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The Country Gentlemen, Vol. 4: Going Back to the Blue Ridge Mountains

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Album Review

Originally released on Folkways in 1973, Going Back to the Blue Ridge Mountains captures 16 songs performed live by the "classic" Country Gentlemen. The circumstances surrounding this recording are shady; the location is unknown, and the date is speculated to be somewhere in the mid-'60s. Whenever and wherever this disc was made, the sound quality is sharp and the folks in the crowd, whoever they are, sound like they're having a good time. The songs themselves are somewhat tame compared to the progressive bluegrass this group is generally known for; signature tunes such as "Two Little Boys" are missing and a host of bluegrass standards like "Tom Dooley," "Cripple Creek," and "Mary Dear" make up the bulk of the recording. But if the track listing is nothing to write home about, the Country Gentlemen certainly do these songs justice. John Duffey is in top form here, cracking jokes ("For those folks who've just arrived, we're the Country Gentlemen — better known as the Beatles of the Stone Age") and plucking up a storm on his mandolin. Seeing how the group's signature work isn't represented here, Going Back probably isn't the best entry point for newcomers to the Country Gentlemen's catalog. But tracks like "Dark as a Dungeon," "Electricity," and "I Saw the Light" all offer excellent reasons for fans to mosey through this reissue, if only because the Country Gentlemen sound like they're having such a great time.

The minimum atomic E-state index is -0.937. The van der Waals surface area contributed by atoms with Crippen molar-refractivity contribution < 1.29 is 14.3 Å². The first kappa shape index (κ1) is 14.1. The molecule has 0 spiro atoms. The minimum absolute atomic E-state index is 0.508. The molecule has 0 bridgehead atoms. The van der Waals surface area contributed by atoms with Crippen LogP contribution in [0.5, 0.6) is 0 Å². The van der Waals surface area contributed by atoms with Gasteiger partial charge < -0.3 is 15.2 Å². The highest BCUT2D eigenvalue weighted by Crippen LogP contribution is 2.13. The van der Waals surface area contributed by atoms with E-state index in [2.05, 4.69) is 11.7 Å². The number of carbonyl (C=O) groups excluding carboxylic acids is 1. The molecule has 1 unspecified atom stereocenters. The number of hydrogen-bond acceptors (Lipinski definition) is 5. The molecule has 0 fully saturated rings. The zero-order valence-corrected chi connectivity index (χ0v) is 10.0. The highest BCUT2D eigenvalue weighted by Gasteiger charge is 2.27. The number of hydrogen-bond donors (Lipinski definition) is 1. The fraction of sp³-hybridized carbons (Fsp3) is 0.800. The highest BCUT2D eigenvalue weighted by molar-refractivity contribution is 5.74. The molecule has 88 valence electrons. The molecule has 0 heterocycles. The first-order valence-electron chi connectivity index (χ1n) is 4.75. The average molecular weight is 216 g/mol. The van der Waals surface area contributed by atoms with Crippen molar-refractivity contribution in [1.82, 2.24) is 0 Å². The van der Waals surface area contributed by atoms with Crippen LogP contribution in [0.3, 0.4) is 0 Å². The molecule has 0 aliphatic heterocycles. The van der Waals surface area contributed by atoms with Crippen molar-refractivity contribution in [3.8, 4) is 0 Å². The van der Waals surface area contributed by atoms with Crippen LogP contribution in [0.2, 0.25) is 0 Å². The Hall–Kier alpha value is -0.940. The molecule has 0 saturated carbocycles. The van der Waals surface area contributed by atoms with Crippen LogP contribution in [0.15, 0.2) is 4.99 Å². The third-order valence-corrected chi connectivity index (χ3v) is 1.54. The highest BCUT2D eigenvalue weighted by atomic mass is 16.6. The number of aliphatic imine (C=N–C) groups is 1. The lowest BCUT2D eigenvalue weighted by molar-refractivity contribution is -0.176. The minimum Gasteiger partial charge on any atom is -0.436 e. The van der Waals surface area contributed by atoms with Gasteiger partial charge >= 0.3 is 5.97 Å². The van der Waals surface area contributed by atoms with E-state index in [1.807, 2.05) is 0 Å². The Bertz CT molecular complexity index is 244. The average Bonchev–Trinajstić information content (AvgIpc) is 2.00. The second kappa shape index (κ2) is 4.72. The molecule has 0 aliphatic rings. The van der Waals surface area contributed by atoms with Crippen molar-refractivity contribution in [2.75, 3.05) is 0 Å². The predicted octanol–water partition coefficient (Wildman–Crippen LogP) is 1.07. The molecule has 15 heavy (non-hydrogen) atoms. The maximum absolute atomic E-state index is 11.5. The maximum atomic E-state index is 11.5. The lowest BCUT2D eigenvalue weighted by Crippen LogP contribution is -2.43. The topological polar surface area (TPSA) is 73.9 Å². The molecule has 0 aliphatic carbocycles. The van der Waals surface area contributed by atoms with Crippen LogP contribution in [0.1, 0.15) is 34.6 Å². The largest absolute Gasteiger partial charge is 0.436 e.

Formed: July 4, 1957 in Washington DC

Genre: Country

Years Active: '50s, '60s, '70s, '80s, '90s, '00s

The Country Gentlemen expanded the definition of "bluegrass" -- they were progressive bluegrass before the term existed. The Gentlemen came along with the first wave of the folk music revival in the late '50s and quickly made a name for themselves as a band that could not only play traditional material straight, but also brought Bob Dylan and contemporary country material into the genre. Because of their exceptional singing and virtuoso instrumentals, the Gentlemen attracted a broad audience, ranging...
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The Country Gentlemen, Vol. 4: Going Back to the Blue Ridge Mountains, The Country Gentlemen
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